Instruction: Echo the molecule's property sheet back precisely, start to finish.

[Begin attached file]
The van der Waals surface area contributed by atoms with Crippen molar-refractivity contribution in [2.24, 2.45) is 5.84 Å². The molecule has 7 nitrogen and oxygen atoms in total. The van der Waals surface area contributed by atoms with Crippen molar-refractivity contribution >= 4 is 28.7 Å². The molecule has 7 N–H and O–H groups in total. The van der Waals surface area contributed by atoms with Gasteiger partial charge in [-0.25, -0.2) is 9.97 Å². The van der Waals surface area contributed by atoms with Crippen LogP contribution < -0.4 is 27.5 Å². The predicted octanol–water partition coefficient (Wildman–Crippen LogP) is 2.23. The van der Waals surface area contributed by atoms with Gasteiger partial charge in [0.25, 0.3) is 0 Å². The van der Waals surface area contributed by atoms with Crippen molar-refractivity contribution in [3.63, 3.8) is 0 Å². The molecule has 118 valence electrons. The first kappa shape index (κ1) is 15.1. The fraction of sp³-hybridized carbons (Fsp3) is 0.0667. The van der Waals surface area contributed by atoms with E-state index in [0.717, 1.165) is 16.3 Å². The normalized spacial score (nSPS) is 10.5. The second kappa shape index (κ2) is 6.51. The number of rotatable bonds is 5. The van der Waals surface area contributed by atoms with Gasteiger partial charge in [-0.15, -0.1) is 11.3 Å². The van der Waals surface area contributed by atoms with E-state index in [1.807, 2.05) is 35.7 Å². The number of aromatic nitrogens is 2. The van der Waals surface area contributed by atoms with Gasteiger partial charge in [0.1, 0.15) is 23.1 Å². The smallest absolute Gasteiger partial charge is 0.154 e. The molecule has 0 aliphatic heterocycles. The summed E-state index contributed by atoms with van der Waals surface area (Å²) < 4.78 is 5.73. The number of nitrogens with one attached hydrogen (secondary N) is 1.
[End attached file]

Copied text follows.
The van der Waals surface area contributed by atoms with Crippen molar-refractivity contribution in [2.24, 2.45) is 5.84 Å². The molecule has 7 nitrogen and oxygen atoms in total. The van der Waals surface area contributed by atoms with Crippen molar-refractivity contribution >= 4 is 28.7 Å². The molecule has 7 N–H and O–H groups in total. The van der Waals surface area contributed by atoms with Gasteiger partial charge in [-0.25, -0.2) is 9.97 Å². The van der Waals surface area contributed by atoms with Crippen LogP contribution < -0.4 is 27.5 Å². The predicted octanol–water partition coefficient (Wildman–Crippen LogP) is 2.23. The van der Waals surface area contributed by atoms with Gasteiger partial charge in [0.25, 0.3) is 0 Å². The van der Waals surface area contributed by atoms with Crippen molar-refractivity contribution in [3.63, 3.8) is 0 Å². The molecule has 118 valence electrons. The first kappa shape index (κ1) is 15.1. The fraction of sp³-hybridized carbons (Fsp3) is 0.0667. The van der Waals surface area contributed by atoms with E-state index in [0.717, 1.165) is 16.3 Å². The normalized spacial score (nSPS) is 10.5. The second kappa shape index (κ2) is 6.51. The number of rotatable bonds is 5. The van der Waals surface area contributed by atoms with Gasteiger partial charge in [-0.15, -0.1) is 11.3 Å². The van der Waals surface area contributed by atoms with E-state index in [1.807, 2.05) is 35.7 Å². The number of aromatic nitrogens is 2. The van der Waals surface area contributed by atoms with Gasteiger partial charge in [0.1, 0.15) is 23.1 Å². The smallest absolute Gasteiger partial charge is 0.154 e. The molecule has 0 aliphatic heterocycles. The summed E-state index contributed by atoms with van der Waals surface area (Å²) < 4.78 is 5.73. The number of nitrogens with one attached hydrogen (secondary N) is 1.